Ask the Editor
Serenity Carr, Assistant Editor
Similes and Metaphors
Wednesday April 1st 2020
What is the difference between a simile and a metaphor? — Steven B., United States

Similes and metaphors are both figures of speech that are used to make a comparison between two things that are not alike. The difference is that similes make the comparison by saying that something is like something else but metaphors make the comparison by saying that something is something else.

A simile says that one thing "is like" or "is as … as" another thing. A metaphor says that one thing "is" another thing. Metaphors do not use the words "like" or "as" in their comparisons.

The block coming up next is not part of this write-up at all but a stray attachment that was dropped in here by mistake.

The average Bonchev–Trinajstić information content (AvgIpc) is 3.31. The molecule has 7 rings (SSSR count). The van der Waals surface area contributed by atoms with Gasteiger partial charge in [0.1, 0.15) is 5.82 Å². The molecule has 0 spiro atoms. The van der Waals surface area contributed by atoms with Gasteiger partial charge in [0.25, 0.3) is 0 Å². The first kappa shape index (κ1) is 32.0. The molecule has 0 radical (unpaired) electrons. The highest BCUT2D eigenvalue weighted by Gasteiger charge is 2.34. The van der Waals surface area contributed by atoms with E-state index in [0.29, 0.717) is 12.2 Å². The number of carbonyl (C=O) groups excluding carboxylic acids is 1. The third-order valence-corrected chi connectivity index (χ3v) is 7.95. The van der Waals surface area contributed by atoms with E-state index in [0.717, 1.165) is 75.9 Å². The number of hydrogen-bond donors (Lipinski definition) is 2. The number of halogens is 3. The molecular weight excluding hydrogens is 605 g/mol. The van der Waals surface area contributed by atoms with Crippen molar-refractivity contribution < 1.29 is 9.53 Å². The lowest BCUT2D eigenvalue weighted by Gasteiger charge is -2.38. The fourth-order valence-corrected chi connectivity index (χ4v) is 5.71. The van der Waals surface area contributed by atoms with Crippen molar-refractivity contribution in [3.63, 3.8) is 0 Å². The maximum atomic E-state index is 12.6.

Here are some examples of similes:

  • Life is like a box of chocolates.
  • He was as blind as a bat without his glasses.
  • Her mother was as sharp as a tack. [=her mother was very smart]
  • The kids were fighting like cats and dogs.
  • He swims like a fish. [=he is a good swimmer]

Here are some examples of metaphors:

  • The world is your oyster.
  • His computer was a dinosaur. [=his computer was very old]
  • The puppy was the ray of sunshine the family needed.
  • She is a night owl. [=she likes to stay up late at night]
  • But soft, what light through yonder window breaks?
    It is the east, and Juliet is the sun. (Shakespeare) 


I hope this helps.


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